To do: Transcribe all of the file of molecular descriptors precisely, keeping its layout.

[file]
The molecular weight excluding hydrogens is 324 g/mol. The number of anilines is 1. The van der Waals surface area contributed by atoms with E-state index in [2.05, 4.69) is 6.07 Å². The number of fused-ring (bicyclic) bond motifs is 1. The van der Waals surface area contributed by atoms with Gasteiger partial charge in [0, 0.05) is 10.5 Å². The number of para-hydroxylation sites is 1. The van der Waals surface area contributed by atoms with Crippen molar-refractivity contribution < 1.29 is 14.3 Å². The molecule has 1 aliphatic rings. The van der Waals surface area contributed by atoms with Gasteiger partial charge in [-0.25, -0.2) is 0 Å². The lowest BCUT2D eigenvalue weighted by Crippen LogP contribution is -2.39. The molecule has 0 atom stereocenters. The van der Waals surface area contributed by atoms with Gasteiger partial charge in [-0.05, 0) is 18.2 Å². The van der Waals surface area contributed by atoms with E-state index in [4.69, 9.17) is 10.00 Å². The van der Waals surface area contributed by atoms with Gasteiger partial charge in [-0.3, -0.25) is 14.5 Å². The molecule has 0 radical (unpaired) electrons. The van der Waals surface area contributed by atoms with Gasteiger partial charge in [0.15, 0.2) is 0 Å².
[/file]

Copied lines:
The molecular weight excluding hydrogens is 324 g/mol. The number of anilines is 1. The van der Waals surface area contributed by atoms with E-state index in [2.05, 4.69) is 6.07 Å². The number of fused-ring (bicyclic) bond motifs is 1. The van der Waals surface area contributed by atoms with Gasteiger partial charge in [0, 0.05) is 10.5 Å². The number of para-hydroxylation sites is 1. The van der Waals surface area contributed by atoms with Crippen molar-refractivity contribution < 1.29 is 14.3 Å². The molecule has 1 aliphatic rings. The van der Waals surface area contributed by atoms with Gasteiger partial charge in [-0.25, -0.2) is 0 Å². The lowest BCUT2D eigenvalue weighted by Crippen LogP contribution is -2.39. The molecule has 0 atom stereocenters. The van der Waals surface area contributed by atoms with Gasteiger partial charge in [-0.05, 0) is 18.2 Å². The van der Waals surface area contributed by atoms with E-state index in [4.69, 9.17) is 10.00 Å². The van der Waals surface area contributed by atoms with Gasteiger partial charge in [-0.3, -0.25) is 14.5 Å². The molecule has 0 radical (unpaired) electrons. The van der Waals surface area contributed by atoms with Gasteiger partial charge in [0.15, 0.2) is 0 Å².